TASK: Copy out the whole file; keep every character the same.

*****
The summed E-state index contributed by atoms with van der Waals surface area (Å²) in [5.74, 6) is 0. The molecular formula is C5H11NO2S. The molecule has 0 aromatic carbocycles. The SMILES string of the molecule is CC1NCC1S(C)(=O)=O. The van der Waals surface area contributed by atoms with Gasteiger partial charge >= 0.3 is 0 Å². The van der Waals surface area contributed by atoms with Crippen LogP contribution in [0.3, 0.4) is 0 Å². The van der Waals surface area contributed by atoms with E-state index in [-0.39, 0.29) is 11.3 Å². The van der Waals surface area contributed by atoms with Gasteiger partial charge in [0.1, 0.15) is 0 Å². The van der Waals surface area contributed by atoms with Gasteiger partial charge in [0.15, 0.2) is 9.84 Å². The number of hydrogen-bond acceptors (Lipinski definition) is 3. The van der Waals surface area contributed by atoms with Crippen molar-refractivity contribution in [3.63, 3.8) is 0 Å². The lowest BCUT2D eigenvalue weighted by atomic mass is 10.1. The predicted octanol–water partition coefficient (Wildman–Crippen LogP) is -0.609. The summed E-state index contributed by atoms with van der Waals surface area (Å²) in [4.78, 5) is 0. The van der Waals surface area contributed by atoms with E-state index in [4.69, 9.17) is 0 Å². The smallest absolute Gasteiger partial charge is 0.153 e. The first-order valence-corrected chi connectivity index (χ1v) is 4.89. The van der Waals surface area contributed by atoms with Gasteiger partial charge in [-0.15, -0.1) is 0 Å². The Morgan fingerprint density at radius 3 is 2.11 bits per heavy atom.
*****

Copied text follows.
The summed E-state index contributed by atoms with van der Waals surface area (Å²) in [5.74, 6) is 0. The molecular formula is C5H11NO2S. The molecule has 0 aromatic carbocycles. The SMILES string of the molecule is CC1NCC1S(C)(=O)=O. The van der Waals surface area contributed by atoms with Gasteiger partial charge >= 0.3 is 0 Å². The van der Waals surface area contributed by atoms with Crippen LogP contribution in [0.3, 0.4) is 0 Å². The van der Waals surface area contributed by atoms with E-state index in [-0.39, 0.29) is 11.3 Å². The van der Waals surface area contributed by atoms with Gasteiger partial charge in [0.1, 0.15) is 0 Å². The van der Waals surface area contributed by atoms with Gasteiger partial charge in [0.15, 0.2) is 9.84 Å². The number of hydrogen-bond acceptors (Lipinski definition) is 3. The van der Waals surface area contributed by atoms with Crippen molar-refractivity contribution in [3.63, 3.8) is 0 Å². The lowest BCUT2D eigenvalue weighted by atomic mass is 10.1. The predicted octanol–water partition coefficient (Wildman–Crippen LogP) is -0.609. The summed E-state index contributed by atoms with van der Waals surface area (Å²) in [4.78, 5) is 0. The van der Waals surface area contributed by atoms with E-state index in [4.69, 9.17) is 0 Å². The smallest absolute Gasteiger partial charge is 0.153 e. The first-order valence-corrected chi connectivity index (χ1v) is 4.89. The van der Waals surface area contributed by atoms with Gasteiger partial charge in [-0.15, -0.1) is 0 Å². The Morgan fingerprint density at radius 3 is 2.11 bits per heavy atom.